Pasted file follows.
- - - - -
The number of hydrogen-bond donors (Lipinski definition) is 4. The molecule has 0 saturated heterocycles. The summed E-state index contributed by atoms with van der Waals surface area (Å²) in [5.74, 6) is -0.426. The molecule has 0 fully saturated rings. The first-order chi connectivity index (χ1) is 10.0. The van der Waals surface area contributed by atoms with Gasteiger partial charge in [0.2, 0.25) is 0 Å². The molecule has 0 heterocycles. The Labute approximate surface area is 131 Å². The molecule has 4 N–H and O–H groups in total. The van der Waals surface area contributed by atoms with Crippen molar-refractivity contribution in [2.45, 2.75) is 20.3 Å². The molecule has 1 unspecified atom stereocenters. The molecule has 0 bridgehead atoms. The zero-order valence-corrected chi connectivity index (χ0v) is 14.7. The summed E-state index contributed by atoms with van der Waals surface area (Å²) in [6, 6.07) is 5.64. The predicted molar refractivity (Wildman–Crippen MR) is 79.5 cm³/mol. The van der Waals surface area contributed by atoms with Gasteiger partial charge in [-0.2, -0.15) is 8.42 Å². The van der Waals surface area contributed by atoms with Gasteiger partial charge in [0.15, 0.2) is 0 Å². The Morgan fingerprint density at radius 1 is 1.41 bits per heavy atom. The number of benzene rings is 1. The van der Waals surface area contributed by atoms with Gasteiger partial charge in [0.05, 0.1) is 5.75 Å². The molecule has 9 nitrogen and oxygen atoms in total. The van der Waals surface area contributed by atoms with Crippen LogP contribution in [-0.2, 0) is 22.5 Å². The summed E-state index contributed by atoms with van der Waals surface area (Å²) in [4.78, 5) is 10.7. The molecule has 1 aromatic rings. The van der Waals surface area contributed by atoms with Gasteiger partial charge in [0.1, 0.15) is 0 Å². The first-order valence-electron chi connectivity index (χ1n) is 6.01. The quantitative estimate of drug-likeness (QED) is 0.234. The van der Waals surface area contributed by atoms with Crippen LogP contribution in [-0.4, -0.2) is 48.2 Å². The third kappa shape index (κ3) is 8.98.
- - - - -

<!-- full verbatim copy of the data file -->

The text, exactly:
The number of hydrogen-bond donors (Lipinski definition) is 4. The molecule has 0 saturated heterocycles. The summed E-state index contributed by atoms with van der Waals surface area (Å²) in [5.74, 6) is -0.426. The molecule has 0 fully saturated rings. The first-order chi connectivity index (χ1) is 10.0. The van der Waals surface area contributed by atoms with Gasteiger partial charge in [0.2, 0.25) is 0 Å². The molecule has 0 heterocycles. The Labute approximate surface area is 131 Å². The molecule has 4 N–H and O–H groups in total. The van der Waals surface area contributed by atoms with Crippen molar-refractivity contribution in [2.45, 2.75) is 20.3 Å². The molecule has 1 unspecified atom stereocenters. The molecule has 0 bridgehead atoms. The zero-order valence-corrected chi connectivity index (χ0v) is 14.7. The summed E-state index contributed by atoms with van der Waals surface area (Å²) in [6, 6.07) is 5.64. The predicted molar refractivity (Wildman–Crippen MR) is 79.5 cm³/mol. The van der Waals surface area contributed by atoms with Gasteiger partial charge in [-0.2, -0.15) is 8.42 Å². The van der Waals surface area contributed by atoms with Gasteiger partial charge in [0.15, 0.2) is 0 Å². The Morgan fingerprint density at radius 1 is 1.41 bits per heavy atom. The number of benzene rings is 1. The van der Waals surface area contributed by atoms with Gasteiger partial charge in [0.05, 0.1) is 5.75 Å². The molecule has 9 nitrogen and oxygen atoms in total. The van der Waals surface area contributed by atoms with Crippen LogP contribution in [-0.2, 0) is 22.5 Å². The summed E-state index contributed by atoms with van der Waals surface area (Å²) in [4.78, 5) is 10.7. The molecule has 1 aromatic rings. The van der Waals surface area contributed by atoms with Gasteiger partial charge in [0.1, 0.15) is 0 Å². The first-order valence-electron chi connectivity index (χ1n) is 6.01. The quantitative estimate of drug-likeness (QED) is 0.234. The van der Waals surface area contributed by atoms with Crippen LogP contribution in [-0.4, -0.2) is 48.2 Å². The third kappa shape index (κ3) is 8.98.